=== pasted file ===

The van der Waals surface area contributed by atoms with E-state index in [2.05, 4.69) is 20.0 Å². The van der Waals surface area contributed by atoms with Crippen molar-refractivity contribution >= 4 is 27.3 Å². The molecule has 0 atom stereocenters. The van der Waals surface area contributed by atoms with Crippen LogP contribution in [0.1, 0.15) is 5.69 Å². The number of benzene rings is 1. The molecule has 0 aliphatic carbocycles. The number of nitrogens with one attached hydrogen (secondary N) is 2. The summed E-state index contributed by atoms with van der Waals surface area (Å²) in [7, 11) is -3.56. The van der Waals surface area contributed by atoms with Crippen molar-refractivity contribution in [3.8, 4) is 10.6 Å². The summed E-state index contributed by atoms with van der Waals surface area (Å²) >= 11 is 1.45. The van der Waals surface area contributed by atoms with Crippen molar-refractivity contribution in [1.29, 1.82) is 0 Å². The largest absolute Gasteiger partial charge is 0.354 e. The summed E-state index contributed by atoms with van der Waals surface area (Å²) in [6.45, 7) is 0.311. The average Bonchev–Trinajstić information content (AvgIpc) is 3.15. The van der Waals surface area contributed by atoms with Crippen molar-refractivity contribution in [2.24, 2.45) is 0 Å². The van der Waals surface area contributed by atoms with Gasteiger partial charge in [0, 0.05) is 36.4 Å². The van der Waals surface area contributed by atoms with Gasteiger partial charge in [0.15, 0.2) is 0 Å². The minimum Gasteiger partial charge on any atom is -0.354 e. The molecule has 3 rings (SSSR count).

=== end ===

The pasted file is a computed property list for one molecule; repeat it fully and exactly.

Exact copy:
The van der Waals surface area contributed by atoms with E-state index in [2.05, 4.69) is 20.0 Å². The van der Waals surface area contributed by atoms with Crippen molar-refractivity contribution >= 4 is 27.3 Å². The molecule has 0 atom stereocenters. The van der Waals surface area contributed by atoms with Crippen LogP contribution in [0.1, 0.15) is 5.69 Å². The number of benzene rings is 1. The molecule has 0 aliphatic carbocycles. The number of nitrogens with one attached hydrogen (secondary N) is 2. The summed E-state index contributed by atoms with van der Waals surface area (Å²) in [7, 11) is -3.56. The van der Waals surface area contributed by atoms with Crippen molar-refractivity contribution in [3.8, 4) is 10.6 Å². The summed E-state index contributed by atoms with van der Waals surface area (Å²) >= 11 is 1.45. The van der Waals surface area contributed by atoms with Crippen molar-refractivity contribution in [1.29, 1.82) is 0 Å². The largest absolute Gasteiger partial charge is 0.354 e. The summed E-state index contributed by atoms with van der Waals surface area (Å²) in [6.45, 7) is 0.311. The average Bonchev–Trinajstić information content (AvgIpc) is 3.15. The van der Waals surface area contributed by atoms with Crippen molar-refractivity contribution in [2.24, 2.45) is 0 Å². The van der Waals surface area contributed by atoms with Gasteiger partial charge in [0, 0.05) is 36.4 Å². The van der Waals surface area contributed by atoms with Gasteiger partial charge in [0.15, 0.2) is 0 Å². The minimum Gasteiger partial charge on any atom is -0.354 e. The molecule has 3 rings (SSSR count).